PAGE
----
Germaine Greer's books include The Female Eunuch; The Obstacle Race; Sex and Destiny; The Madwoman's Underclothes; Daddy, We Hardly Knew You; The Change; and Slip-Shod Sibyls. She has had a distinguished career in academia, including as professor of English and comparative literary studies at Warwick University, England.
Greer ( The Female Eunuch , LJ 4/14/71; Daddy, We Hardly Knew You , LJ 1/90) turns the clear light of her ferocious intelligence on what she calls ``the undescribed experience,'' the female climacteric--menopause. She has read everything : medical treatises, herbaries, historical letters, the few literary works that treat this universal aspect of female experience. At last, she says, women get to decide: Whether they wish to spend the second half of their lives in a ghastly re-creation of culturally approved youth, or whether menopause ``marks the end of apologizing'' and the beginning of a search for deep joy for and in oneself. She notes that the pitifully small amount of research done does not yet indicate the real causes for menopausal distress such as hot flashes, nor does it untangle the symptoms of plain aging from the cessation of monthly periods. She decries the lack of role models for the aging woman but does find us a few: the courtesan Ninon de Lenclos, whose intelligence charmed male and female alike into her advanced age; Karen Blixen (Isak Dinesen), who wielded her old woman's power into lapidary prose; Jane Digby El Mezrab, who at 47 enchanted a sheik, who rode by her side for 30 more years. Not the least of models is Greer herself, whose fine and hard-edged voice makes life after the cessation of childbearing sound, if difficult and harrowing, also joyful and rich in reward. Far superior to Gail Sheehy's The Silent Passage ( LJ 4/1/92), this is highly recommended for all collections. Previewed in Prepub Alert, LJ 5/1/92.-- GraceAnne A. DeCandido, ``School Library Journal''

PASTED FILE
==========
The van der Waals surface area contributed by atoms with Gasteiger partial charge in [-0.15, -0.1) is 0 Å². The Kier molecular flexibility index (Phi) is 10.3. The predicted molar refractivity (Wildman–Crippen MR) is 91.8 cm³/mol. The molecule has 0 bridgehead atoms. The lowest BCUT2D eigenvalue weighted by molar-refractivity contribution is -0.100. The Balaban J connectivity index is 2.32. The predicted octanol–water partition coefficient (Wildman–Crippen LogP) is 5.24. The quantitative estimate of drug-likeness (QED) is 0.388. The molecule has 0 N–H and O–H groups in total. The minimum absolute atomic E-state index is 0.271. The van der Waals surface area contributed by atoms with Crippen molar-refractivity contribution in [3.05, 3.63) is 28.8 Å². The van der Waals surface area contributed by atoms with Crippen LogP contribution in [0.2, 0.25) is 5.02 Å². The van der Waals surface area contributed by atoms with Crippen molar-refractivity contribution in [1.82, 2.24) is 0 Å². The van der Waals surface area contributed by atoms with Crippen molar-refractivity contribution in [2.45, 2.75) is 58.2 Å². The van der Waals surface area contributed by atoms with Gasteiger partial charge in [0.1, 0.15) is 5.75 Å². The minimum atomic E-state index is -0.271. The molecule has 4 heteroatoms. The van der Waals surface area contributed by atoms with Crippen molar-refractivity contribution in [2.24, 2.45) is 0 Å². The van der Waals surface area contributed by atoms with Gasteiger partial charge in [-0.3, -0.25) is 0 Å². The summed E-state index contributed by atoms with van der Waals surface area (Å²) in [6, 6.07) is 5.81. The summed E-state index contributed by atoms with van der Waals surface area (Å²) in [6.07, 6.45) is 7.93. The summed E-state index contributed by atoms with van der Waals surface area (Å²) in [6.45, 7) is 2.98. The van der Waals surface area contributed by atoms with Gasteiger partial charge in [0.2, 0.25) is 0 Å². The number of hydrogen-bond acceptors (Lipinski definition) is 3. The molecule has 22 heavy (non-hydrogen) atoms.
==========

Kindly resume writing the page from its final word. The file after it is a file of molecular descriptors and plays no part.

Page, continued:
Menopause, Greer believes, should be a time of stock-taking, of spiritual as well as physical change, when the middle-aged woman, rejecting the roles held out by patriarchal society, attains a mature serenity and power. In a wise, witty and inspiring book, she rebukes doctors, psychiatrists--and women themselves--who blame the aging female for her menopausal distress. Skeptical of hormone replacement therapy, which she views as a boon to the pharmaceutical industry, Greer asserts that the ``climacteric syndrome,'' marked by depression, fatigue and irritability, is treatable by holistic medicine. Tweaking ``hardy perennials'' like Joan Collins and Helen Gurley Brown who, in Greer's opinion, refuse to grow old gracefully, she urges women to devise their own private ways of marking the menopause and puts forth the Witch and the Crone of history and literature as role models. Greer dispels all manner of myths and misconceptions about menopause. 50,000 first printing; Literary Guild alternate. (Oct.)